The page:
It garnered zero discussion at the dais.
No, this was not about a study, or drafting an improved dispensary initiative: This vote was about ensuring no dispensary initiative comes to the November ballot, period. At least that’s what the Sonoma County Democratic Party had to say about it.
The local branch of the Dems, a partner of the state party, as well as the DNC, last week issued a resolution blasting the Sonoma City Council’s decision against placing dispensaries on the ballot – describing the “study” (they used quote marks, too) as a “pretext” with the “clear objective of denying” the valid petition a place on the Nov. 6 ballot “in an effort to delay a vote…”
The resolution described such citizen petitions as encouraging “robust civic participation that enhances the democratic process.” It went on to name-check “past-endorsed members Madolyn Agrimonti and David Cook” – which reads like a veiled threat of withholding future endorsements -- to “reconsider their decision to block the citizen petition” and to “take a clear stand in favor of transparency and accountability, and against corruption and cronyism.”
To call it a stiff rebuke of the council is understatement.
But this council hasn’t always been opposed to community-driven initiatives.
In 2016, the council unanimously approved a signature-qualified referendum on the controversial leaf blower ban – despite only Hundley and Edwards supporting the overturn of the ordinance.
“Let the voters decide,” Edwards said at the time.
“If this goes to an election, we’re finally going to get to the end of it,” agreed Cook.
Agrimonti, who had voted for the leaf-blower ban, also conceded the community’s right to make the decision on its own behalf.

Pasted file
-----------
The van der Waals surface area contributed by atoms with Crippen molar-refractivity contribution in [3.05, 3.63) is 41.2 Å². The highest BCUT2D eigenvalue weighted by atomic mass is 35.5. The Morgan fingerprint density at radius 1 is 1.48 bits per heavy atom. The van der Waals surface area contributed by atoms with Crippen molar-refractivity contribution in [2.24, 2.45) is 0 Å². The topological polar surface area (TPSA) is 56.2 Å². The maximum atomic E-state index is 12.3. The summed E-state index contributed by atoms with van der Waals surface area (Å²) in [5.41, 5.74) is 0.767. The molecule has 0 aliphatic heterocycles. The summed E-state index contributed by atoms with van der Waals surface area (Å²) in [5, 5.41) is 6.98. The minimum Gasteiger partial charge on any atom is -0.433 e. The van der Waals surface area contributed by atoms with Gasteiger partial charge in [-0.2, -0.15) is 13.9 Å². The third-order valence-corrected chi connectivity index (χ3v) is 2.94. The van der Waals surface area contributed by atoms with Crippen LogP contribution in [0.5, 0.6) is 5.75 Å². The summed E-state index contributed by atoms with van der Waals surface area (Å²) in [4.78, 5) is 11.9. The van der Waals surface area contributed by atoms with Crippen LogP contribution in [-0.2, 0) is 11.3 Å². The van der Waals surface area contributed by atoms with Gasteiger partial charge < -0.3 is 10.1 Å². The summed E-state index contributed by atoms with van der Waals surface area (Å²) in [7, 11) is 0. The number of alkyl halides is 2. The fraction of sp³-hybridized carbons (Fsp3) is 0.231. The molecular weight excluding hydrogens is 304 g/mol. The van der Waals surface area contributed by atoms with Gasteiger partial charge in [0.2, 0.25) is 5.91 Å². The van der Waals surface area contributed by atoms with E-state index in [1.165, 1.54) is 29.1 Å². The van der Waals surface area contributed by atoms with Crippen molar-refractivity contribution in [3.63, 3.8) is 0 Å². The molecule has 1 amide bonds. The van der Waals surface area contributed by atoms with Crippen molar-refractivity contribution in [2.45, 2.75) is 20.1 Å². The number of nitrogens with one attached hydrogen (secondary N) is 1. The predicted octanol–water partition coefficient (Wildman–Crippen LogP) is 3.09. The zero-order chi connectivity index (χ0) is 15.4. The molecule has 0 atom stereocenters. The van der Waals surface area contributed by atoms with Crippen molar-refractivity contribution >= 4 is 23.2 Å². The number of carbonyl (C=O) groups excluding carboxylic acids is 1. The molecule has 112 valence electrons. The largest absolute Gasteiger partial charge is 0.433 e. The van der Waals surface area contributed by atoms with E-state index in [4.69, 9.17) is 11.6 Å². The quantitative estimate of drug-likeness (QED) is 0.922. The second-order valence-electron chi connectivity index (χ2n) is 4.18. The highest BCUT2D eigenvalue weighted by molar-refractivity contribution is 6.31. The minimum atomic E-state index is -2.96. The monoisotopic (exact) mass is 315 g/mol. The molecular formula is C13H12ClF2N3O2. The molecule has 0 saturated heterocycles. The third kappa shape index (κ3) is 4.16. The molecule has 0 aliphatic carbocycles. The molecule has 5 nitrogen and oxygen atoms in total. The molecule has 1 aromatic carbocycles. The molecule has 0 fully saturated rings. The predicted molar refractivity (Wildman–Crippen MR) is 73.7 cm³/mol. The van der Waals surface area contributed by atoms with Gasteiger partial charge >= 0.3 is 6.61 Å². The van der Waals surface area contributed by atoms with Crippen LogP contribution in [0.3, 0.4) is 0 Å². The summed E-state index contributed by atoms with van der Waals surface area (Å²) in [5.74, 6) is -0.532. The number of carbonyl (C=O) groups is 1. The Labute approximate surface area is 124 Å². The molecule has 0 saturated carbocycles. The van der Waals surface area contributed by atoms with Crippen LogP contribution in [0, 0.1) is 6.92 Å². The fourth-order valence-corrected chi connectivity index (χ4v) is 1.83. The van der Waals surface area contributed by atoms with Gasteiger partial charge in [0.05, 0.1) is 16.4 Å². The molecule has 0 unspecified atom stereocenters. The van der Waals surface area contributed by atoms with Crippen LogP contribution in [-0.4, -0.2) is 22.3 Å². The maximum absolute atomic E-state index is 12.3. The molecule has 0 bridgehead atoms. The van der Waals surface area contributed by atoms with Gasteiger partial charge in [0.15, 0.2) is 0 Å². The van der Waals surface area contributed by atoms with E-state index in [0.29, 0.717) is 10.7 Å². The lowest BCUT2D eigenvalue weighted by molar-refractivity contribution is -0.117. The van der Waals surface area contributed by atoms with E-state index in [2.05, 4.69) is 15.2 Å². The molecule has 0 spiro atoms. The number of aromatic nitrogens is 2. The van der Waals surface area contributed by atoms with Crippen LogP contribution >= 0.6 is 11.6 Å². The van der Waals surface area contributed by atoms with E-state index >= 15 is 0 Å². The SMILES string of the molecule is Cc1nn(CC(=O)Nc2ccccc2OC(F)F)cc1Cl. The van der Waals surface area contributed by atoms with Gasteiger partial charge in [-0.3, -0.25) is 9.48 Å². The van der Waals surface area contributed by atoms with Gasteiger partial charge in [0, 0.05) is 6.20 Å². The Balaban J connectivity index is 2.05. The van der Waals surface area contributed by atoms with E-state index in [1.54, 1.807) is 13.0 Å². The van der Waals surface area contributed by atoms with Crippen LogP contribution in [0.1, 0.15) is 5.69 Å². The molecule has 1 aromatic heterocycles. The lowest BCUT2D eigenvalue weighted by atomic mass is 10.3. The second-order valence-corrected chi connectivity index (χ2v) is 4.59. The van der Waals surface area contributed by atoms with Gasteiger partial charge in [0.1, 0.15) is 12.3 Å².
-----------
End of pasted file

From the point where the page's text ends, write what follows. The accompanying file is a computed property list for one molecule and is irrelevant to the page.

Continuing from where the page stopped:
So what changed? Why are Sonoma voters suddenly incapable of making an informed decision on the costs or benefits of allowing a cannabis dispensary? Some have said the proposed initiative is flawed – it doesn’t include enough specifics, such as a tax rate for sales. Maybe residents wouldn’t vote for it then. Or, maybe they still would. The council members would have ample opportunity to try and dissuade voters if they choose -- even actively campaign against it. And they’d have a chance to vote “no” or “yes” on Nov. 6 just like everybody else. It’s the way democracies are supposed to work.
There’s no shortage of governing bodies across the globe which believe its citizens can’t be trusted to vote the way its office holders would like – we don’t need another one in Sonoma.
In America we denounce voter suppression; we demonize authoritarianism; we lionize the “popular vote.”
In Sonoma, we’ve had community votes on taxes, hotels and even gardening tools.
But there won’t be a vote on cannabis dispensaries this fall. Though, according to cannabis advocates unhappy with the July 23 decision, perhaps there will. Three council seats are up for election on Nov. 6 – one of them looks like it will be an open seat.
Everybody talks about democracy.
But nobody ever does anything about it.
Email Jason at email@example.com.